Planning better evacuations

July 11, 2002

COLLEGE STATION - A software application designed to assist public officials with emergency evacuation decisions is being developed by scientists at Texas A&M University's Hazard Recovery and Reduction Center (HRRC).

The "Evacuation Management Decision Support System" (EMDSS) will help public officials monitor the onset of a potential hazard and determine when and where to initiate evacuations, say HRRC scientists. A four-year, $400,000 National Science Foundation grant is funding the initiative.

The EMDSS will be a data-driven software system allowing emergency officials to balance potential threats to public safety against evacuation costs, while factoring in such diverse elements as time constraints and event uncertainty, note HRRC scientists.

Center officials say the need for such a system arises from trends toward significant population growth in hazard-prone areas such as low-lying, hurricane-vulnerable land along the Atlantic and Gulf coasts.

According to HRRC research, this problem is further complicated by economic and political resistance to hazard-resistant land use and building construction practices.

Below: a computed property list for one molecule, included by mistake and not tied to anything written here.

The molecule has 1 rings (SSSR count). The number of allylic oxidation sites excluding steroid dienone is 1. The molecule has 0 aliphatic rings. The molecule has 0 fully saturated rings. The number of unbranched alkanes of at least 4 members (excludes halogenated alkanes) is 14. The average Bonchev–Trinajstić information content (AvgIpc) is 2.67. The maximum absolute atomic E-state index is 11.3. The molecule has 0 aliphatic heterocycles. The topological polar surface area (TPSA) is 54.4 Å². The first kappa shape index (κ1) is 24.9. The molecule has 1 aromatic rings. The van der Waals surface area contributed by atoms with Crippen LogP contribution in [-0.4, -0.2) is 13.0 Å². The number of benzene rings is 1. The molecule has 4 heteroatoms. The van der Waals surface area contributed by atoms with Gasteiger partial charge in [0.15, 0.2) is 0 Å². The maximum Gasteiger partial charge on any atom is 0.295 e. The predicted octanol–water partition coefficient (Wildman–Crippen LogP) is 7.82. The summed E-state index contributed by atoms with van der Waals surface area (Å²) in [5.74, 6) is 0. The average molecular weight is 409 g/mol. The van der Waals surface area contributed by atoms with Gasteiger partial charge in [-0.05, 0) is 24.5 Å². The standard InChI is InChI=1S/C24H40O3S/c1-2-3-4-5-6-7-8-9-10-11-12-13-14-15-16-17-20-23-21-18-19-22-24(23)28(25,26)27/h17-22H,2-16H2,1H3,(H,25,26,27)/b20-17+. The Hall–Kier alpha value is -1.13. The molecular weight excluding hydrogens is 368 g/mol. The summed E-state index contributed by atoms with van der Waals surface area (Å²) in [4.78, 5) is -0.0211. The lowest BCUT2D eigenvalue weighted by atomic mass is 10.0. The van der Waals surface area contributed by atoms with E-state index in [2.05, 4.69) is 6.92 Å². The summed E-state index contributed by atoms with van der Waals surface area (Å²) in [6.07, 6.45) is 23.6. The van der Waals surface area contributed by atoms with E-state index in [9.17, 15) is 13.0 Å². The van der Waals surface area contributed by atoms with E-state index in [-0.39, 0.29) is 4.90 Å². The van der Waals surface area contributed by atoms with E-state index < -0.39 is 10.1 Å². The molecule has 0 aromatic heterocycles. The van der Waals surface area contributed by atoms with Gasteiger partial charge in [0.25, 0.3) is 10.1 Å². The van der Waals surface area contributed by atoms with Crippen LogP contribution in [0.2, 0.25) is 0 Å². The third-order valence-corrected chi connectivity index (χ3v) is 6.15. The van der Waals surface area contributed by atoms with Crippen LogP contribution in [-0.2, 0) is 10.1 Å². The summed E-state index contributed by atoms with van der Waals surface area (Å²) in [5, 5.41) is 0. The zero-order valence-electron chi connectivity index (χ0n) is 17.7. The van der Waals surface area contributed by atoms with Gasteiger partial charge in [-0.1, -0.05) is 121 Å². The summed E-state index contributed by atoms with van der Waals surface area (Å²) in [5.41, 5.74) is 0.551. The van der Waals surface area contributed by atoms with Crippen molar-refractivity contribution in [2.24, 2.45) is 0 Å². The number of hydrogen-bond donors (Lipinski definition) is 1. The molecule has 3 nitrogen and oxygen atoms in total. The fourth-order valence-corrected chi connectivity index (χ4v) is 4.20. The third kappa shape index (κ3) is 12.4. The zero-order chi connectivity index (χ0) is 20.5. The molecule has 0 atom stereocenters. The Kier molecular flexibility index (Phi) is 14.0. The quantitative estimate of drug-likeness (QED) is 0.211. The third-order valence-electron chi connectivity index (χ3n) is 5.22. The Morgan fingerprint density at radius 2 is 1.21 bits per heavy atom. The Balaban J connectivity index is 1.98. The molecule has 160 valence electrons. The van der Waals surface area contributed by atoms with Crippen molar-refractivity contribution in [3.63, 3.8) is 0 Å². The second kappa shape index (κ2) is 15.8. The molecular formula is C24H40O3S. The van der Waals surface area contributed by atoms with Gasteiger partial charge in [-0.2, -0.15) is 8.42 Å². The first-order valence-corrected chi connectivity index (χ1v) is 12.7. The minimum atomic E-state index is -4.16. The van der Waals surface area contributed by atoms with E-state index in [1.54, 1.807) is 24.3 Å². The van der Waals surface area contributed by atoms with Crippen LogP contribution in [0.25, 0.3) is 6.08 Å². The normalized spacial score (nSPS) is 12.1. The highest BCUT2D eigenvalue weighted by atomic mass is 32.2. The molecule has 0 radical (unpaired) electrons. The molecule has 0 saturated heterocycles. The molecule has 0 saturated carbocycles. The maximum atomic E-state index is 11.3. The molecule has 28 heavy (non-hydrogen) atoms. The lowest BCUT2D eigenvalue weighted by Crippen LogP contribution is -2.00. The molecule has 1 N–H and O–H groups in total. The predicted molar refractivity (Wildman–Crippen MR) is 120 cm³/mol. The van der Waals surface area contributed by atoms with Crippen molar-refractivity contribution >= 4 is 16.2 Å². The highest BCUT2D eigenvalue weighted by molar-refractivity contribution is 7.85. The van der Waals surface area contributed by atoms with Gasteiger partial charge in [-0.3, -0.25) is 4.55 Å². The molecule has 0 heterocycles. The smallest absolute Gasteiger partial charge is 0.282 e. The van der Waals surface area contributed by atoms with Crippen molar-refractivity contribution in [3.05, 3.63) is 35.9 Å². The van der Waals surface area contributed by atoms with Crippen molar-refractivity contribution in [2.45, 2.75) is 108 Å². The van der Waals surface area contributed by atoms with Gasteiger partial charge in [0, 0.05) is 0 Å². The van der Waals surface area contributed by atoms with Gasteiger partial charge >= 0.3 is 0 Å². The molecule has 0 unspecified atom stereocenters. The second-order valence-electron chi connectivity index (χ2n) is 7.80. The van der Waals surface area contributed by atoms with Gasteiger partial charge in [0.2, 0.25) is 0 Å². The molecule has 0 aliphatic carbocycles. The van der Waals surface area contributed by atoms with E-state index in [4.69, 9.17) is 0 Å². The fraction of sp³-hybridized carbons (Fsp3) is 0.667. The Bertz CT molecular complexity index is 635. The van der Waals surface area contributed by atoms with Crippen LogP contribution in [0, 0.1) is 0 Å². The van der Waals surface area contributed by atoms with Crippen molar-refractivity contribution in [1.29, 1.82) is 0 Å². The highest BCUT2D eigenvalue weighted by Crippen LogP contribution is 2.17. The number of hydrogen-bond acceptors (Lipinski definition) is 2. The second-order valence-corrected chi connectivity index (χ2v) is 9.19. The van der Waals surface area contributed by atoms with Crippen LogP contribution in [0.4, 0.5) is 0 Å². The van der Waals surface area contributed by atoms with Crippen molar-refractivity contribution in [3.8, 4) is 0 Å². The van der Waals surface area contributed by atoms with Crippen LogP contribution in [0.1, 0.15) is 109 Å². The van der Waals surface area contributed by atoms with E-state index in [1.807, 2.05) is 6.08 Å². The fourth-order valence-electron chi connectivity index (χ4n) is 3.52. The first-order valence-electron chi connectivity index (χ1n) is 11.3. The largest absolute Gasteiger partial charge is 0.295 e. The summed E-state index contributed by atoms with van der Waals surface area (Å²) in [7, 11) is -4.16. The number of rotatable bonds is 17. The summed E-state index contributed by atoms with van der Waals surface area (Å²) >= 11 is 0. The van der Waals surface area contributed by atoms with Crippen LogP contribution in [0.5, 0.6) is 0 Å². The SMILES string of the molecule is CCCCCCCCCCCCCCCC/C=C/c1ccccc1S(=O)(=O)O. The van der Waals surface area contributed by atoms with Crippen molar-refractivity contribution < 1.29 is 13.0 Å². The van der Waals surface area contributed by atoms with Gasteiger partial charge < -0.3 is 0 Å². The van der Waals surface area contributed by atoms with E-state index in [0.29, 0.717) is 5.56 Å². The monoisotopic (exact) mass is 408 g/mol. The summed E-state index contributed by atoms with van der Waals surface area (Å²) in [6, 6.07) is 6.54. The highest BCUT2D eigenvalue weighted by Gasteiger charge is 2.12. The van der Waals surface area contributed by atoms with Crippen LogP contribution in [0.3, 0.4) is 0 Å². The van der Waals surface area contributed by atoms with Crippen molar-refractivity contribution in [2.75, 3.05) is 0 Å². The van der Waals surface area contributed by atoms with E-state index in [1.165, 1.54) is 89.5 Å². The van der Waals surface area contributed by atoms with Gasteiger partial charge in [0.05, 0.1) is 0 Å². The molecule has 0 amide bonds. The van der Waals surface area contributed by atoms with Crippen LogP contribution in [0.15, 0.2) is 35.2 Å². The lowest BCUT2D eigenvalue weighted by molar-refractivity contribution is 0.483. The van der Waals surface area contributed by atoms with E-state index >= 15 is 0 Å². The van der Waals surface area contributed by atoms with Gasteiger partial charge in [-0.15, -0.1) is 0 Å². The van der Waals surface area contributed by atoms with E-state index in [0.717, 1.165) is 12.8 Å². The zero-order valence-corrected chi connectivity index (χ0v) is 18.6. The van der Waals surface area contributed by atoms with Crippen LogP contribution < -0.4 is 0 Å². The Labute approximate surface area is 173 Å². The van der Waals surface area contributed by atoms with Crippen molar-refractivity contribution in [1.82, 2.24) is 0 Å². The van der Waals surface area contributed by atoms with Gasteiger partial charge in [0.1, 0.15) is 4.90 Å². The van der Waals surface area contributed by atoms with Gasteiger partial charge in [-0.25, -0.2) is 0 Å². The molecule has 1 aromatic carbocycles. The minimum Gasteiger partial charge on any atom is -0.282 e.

"A low loss of life could be maintained if hazard resistant measures were adopted rapidly enough to offset increases in population growth, but since this is not happening as it should, it has become increasingly necessary to improve our ability to evacuate threatened populations and prevent loss of life," explained Michael Lindell, HRRC director and professor of urban planning at Texas A&M's College of Architecture.

A significant part of the research, Lindell says, will be realized through surveys collecting previously unavailable data. These surveys will examine evacuation warning and preparation times, compliance and spontaneous evacuation rates, evacuation route utilization, and the potential economic impact on evacuated areas, he adds.

"Because this data cannot be found in current scientific literature, the project promises to achieve significant theoretical advances in disaster research," said Carla Prater, an HRRC research scientist who collaborated with Lindell in developing the EMDSS proposal.

Since its inception, the HRRC has performed hazard/vulnerability analysis and evacuation planning for the Texas governor's Division of Emergency Management (DEM). It was through HRRC's work with DEM, Prater said, that the idea for the EMDSS arose. Additionally, Prater said, the center's longstanding relationship with DEM "offers an unparalleled opportunity for user input into the software design and for accelerated technology transfer to state and local emergency managers."

The EMDSS project will also be coordinated with researchers from the Taiwanese National Science and Technology Program for Hazard Mitigation (NAPHM). The Taiwanese, who have collaborated with the HRRC on numerous projects, are interested in extending the EMDSS to evacuations from landslides and inland flooding.
Contact: Phillip Rollfing, College of Architecture, (979)458-0442 or Carla Prater, HRRC research scientist, (979)862-3970. Photos available upon request.

Texas A&M University

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